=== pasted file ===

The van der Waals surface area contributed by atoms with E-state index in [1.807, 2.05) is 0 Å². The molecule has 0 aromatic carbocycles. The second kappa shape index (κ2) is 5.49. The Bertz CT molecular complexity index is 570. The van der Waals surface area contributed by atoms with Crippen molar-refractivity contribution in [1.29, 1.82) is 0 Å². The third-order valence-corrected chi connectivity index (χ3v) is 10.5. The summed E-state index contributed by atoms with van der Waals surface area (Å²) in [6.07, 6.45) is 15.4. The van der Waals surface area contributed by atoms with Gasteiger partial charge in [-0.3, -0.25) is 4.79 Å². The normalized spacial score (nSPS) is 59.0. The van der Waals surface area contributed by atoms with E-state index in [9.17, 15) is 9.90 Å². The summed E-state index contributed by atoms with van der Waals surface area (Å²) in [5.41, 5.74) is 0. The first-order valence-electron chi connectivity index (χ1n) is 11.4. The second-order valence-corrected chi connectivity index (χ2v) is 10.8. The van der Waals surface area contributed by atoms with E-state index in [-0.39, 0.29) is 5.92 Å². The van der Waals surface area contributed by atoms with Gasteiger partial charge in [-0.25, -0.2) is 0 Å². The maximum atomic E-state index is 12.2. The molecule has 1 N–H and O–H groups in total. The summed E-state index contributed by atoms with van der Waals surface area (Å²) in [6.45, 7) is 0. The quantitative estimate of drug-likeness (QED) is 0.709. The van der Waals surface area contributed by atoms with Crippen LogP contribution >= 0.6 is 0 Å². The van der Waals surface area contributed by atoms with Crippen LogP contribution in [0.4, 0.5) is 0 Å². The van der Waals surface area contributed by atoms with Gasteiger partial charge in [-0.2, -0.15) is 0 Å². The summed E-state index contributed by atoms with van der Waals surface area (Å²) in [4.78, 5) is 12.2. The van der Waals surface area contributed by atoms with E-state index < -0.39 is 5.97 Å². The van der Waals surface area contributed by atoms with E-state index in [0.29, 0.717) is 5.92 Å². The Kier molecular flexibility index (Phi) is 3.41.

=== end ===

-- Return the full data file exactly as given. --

The van der Waals surface area contributed by atoms with E-state index in [1.807, 2.05) is 0 Å². The molecule has 0 aromatic carbocycles. The second kappa shape index (κ2) is 5.49. The Bertz CT molecular complexity index is 570. The van der Waals surface area contributed by atoms with Crippen molar-refractivity contribution in [1.29, 1.82) is 0 Å². The third-order valence-corrected chi connectivity index (χ3v) is 10.5. The summed E-state index contributed by atoms with van der Waals surface area (Å²) in [6.07, 6.45) is 15.4. The van der Waals surface area contributed by atoms with Gasteiger partial charge in [-0.3, -0.25) is 4.79 Å². The normalized spacial score (nSPS) is 59.0. The van der Waals surface area contributed by atoms with E-state index in [9.17, 15) is 9.90 Å². The summed E-state index contributed by atoms with van der Waals surface area (Å²) in [5.41, 5.74) is 0. The first-order valence-electron chi connectivity index (χ1n) is 11.4. The second-order valence-corrected chi connectivity index (χ2v) is 10.8. The van der Waals surface area contributed by atoms with E-state index in [-0.39, 0.29) is 5.92 Å². The van der Waals surface area contributed by atoms with Gasteiger partial charge in [-0.25, -0.2) is 0 Å². The maximum atomic E-state index is 12.2. The molecule has 1 N–H and O–H groups in total. The summed E-state index contributed by atoms with van der Waals surface area (Å²) in [6.45, 7) is 0. The quantitative estimate of drug-likeness (QED) is 0.709. The van der Waals surface area contributed by atoms with Crippen LogP contribution >= 0.6 is 0 Å². The van der Waals surface area contributed by atoms with Crippen LogP contribution in [0.4, 0.5) is 0 Å². The van der Waals surface area contributed by atoms with Gasteiger partial charge in [-0.2, -0.15) is 0 Å². The summed E-state index contributed by atoms with van der Waals surface area (Å²) in [4.78, 5) is 12.2. The van der Waals surface area contributed by atoms with E-state index < -0.39 is 5.97 Å². The van der Waals surface area contributed by atoms with E-state index in [0.29, 0.717) is 5.92 Å². The Kier molecular flexibility index (Phi) is 3.41.